Glad That’s Over

The UK voted and, as of late evening Pacific Time, Cameron is set to be returned as Prime Minister with an increased number of seats. Clegg is at risk of being made eligible for a return to the EU, I mean, lose his seat. It could have been much, much worse although I think that many Scots are in desperate need of psychiatric help. (Sheona, ColinB and John Mackie exempted from this)

Author: Christopher-Dorset

A Bloody Kangaroo

36 thoughts on “Glad That’s Over”

  1. Indeed! We can expect proportional representation and England for the English to be the key issues! Bye bye, Wallace; don’t forget your gromit.

  2. Janus: for better or worse I think that a federal arrangement is the only way forward for the UK. In a way I am happy that the SNP have gained as many seats as they have. Considering the quality of the candidates, now MPs, the fundamental mendacity of the party will become oh-so-apparent. By giving Scotland powers to raise its own revenues one can expect the Tories to improve their standing north of the Tweed the Tories will also likely improve their standing there as Scotland will no longer be removed from much of their funding. It will be amusing to see the SNP have to explain billion-pound shortfalls that England formerly happily paid.

  3. And regional shifts in England will lead to demands for devolved powers to the large English conurbations. Meanwhile the SNP in Westminster are marooned without power!

  4. Of course, Wee ‘Eck will blame Cameron for that — even though he and Sturgeon did much to alienate anyone sane. “A voice for Scotland” — as if putting England through 13 years of Tone MacRuin didn’t count for something.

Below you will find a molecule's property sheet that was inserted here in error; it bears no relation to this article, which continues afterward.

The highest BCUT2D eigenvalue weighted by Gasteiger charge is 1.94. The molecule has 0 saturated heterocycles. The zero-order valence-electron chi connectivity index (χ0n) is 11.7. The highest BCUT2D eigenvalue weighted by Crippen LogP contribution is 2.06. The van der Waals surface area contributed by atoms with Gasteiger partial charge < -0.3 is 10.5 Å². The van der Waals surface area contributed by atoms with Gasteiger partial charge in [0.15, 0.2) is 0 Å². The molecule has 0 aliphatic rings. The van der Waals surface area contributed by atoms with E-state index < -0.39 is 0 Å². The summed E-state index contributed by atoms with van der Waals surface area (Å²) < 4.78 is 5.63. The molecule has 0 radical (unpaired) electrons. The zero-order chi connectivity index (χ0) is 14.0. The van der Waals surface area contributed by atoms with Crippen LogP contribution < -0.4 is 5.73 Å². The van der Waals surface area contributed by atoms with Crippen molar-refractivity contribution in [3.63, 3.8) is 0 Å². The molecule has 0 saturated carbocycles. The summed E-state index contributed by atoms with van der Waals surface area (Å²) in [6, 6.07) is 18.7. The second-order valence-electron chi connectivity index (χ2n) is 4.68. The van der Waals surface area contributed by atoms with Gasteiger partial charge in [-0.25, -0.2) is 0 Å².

I think that many powers should be devolved to local authorities so long as oversight is retained to prevent nepotism or abuse.

  5. I’m all in favour of Scotland having its own tax-raising powers, tough though that will be on friends and family. I suspect Salmond is not a very happy haggis this morning. No shots to call. I’m going to Scotland next week. It will be interesting to see what my cousins have to say.

    I was having blood taken in the surgery this morning when the news of Balls’ defeat came over the radio. A broad grin spread over my face, which I hastily turned away in case it upset the phlebotomist at a delicate moment.

  6. The best bit, Ed Balls got the chop! Oooooh, Matron! πŸ™‚

  7. Sheona: Salmond, and Sturgeon, have managed to have the worst of both worlds. They dominate Scottish politics in Edinburgh and London, but have no voice in government. They can now only scream, shout and be otherwise generally insufferable. At the same time, London will give Scotland the autonomy they have demanded. The hard core of SNP support will likely continue to blame Cameron and London for everything, but I think that the disconnect between the Scots Nazi Party rhetoric and reality will only grow — especially with their lovely new figures like Miss Black. The Fall of Balls made me laugh. We won’t have to suffer his hideous mug for the next 5 years.

    Janus: I don’t think that either one will have much to say in politics since the name Miliband appears tarnished beyond redemption. I’d be quite happy if they chose someone sensible.

  8. Something I look forward to with great anticipation. Now the slug has his own majority he can no longer pass off his watered down policies onto the limp dems. His own back benchers will be of far more account, tee hee! One wonders how he will try to wriggle out of the referendum now he no longer has a blubbing cleggover to blame? Likewise immigration. All sorts of nasty subjects are going to raise their ugly heads, may well be hoist by his own petard from his personal left wing take.